COLUMBUS â€” Ohio State linebacker Tommy Eichenberg had a built-in a connection to Al Washington.
Eichenberg was once committed to Boston College. Washington was a three-year starter at Boston College before becoming one of the top linebackers coaches in the country.
The loose tie to the Northeast was a starting point for Washington and Eichenberg. It also showed Washington how Eichenberg handles himself as he begins his ascent up the Buckeyes linebacker depth chart and possibly into the starting lineup this spring.
“He works so hard,” Washington said. “So much of being great at anything starts with effort and passion. Tommy loves football. He loves it. He loves being at Ohio State. Tommy was a guy coming out of high school who was committed at one point to Boston College. That’s my alma mater. So I say that just to highlight the fact that he wasn’t always a blue-chip guy. He has always had a chip on his shoulder. He’s always had things to prove, that attitude.
“That’s what makes Tommy an elite player. That’s what’s going to make him an elite player. I won’t give him that title yet. He’s trending that way. He’s trending in that direction because of that chip, that sense of purpose, that sense of drive.”
Eichenberg hasn’t become elite yet since he hasn’t even seen the field for meaningful reps at Ohio State. But he’s on that trajectory.
And now as the Buckeyes go through spring camp without projected starter Dallas Gant, who has a foot injury and will be unavailable until at least summer, Eichenberg is in line for plenty of first- and second-team reps at one of the linebacker spots. Simply put, it’s a big spring for the former four-star prospect. The next few weeks provide a massive opportunity for Eichenberg to show why he belongs on the field in September.
“What do I expect to see out of him this spring? No. 1: leadership,” Washington said. “He’s got to lead. He’s got to be a guy who leads by example and leads by communication. We talk about leadership in our room. You have to be seen, you have to be heard and you have to be felt. A lot of times, they don’t feel you until they first see you and hear you. For Tommy, that’s what I expect to see.
“The second thing is to become a technician. So much of what we ask our guys to do, scheme is important and you have to execute in the structure of the defense, but there’s individual one-on-one matchups where technique has to show up.”
Eichenberg is often lost in the shuffle of the Buckeyes linebacker room. Four seniors were at the top of the depth chart last season. Three juniors were waiting behind them for playing time. Now those three become seniors, and they are expected to play a bulk of the snaps. Even in the last two seasons when blowouts occurred, the unit was so log-jammed that Eichenberg had trouble finding the field.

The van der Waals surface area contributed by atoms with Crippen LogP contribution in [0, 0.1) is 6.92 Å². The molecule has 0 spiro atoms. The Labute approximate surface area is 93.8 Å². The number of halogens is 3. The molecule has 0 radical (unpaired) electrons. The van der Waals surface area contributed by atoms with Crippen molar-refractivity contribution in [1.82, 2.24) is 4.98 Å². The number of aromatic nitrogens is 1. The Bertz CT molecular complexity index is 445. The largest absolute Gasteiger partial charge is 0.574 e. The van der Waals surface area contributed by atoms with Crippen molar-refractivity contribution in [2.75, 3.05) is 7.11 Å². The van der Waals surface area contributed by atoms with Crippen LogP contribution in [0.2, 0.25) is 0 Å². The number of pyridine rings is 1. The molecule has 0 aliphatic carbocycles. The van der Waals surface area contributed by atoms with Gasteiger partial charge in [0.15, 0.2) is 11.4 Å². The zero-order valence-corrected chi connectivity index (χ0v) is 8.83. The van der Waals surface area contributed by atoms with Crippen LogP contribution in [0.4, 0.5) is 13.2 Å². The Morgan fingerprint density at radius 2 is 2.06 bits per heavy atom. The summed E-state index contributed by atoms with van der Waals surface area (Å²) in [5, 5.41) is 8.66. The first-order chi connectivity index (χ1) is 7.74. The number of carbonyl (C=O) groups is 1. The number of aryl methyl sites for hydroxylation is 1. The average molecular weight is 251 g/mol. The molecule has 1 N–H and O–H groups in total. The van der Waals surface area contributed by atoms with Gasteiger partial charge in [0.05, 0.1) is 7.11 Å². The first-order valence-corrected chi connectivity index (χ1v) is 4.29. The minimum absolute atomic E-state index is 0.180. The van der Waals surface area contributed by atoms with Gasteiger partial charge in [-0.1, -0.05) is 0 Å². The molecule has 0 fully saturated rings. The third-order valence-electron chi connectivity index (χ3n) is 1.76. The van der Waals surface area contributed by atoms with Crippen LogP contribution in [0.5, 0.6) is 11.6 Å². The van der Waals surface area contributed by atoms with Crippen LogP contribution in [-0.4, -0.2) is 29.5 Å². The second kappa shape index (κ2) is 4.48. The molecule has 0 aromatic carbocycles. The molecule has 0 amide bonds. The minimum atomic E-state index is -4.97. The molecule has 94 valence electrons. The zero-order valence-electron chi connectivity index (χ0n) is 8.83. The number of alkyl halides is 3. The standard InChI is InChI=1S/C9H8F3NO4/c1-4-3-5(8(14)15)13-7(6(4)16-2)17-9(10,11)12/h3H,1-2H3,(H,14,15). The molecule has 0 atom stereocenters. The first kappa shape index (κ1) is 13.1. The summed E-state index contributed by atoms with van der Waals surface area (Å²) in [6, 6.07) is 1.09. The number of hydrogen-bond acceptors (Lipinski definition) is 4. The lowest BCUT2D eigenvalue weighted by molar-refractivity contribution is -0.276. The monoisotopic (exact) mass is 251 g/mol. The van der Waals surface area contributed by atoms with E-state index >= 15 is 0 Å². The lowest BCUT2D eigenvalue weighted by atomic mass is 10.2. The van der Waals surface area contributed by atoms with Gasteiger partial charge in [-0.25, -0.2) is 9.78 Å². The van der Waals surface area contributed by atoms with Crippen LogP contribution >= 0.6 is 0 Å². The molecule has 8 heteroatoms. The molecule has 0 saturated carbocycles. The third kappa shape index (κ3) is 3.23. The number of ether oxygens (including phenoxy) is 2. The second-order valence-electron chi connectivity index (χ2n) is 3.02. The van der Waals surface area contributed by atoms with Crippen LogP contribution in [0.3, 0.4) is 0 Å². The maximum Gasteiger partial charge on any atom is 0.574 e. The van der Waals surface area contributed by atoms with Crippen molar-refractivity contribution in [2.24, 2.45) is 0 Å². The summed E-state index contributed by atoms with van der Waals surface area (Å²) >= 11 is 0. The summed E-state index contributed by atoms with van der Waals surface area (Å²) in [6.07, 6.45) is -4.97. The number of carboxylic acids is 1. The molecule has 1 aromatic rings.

That shouldn’t happen again, especially as Eichenberg continues to surge up the depth chart and draw praise from Washington. The only question remaining: Can he play at an elite level in big moments? He hasn’t had the chance to do so, and the Buckeyes didn’t play much football last season as a team. That question needs an answer this spring.
“You look at this whole duration, this whole period. We’ve had a lot of time to develop our bodies. But we haven’t had a lot of time to play football,” Washington said. “So for these young guys, they didn’t get spring ball. They didn’t get summer camp, so it takes reps, it takes those experiences to really become more of a technician. So I expect Tommy to, in this whole spring, to become better technically, fundamentally from the ground up. The last thing I’ll say is he’s hyper-competitive. It shows up in the classroom. He competes in the classroom, competes on the practice field, competes on the field. I expect him to continue to go in that direction.
“I love Tommy.”
Washington and Eichenberg could have just shared a loose connection between current and former Boston College players. Instead, Eichenberg is impressing Washington within the linebackers room.
Tommy Eichenberg is proving he should be a factor in the lineup this fall.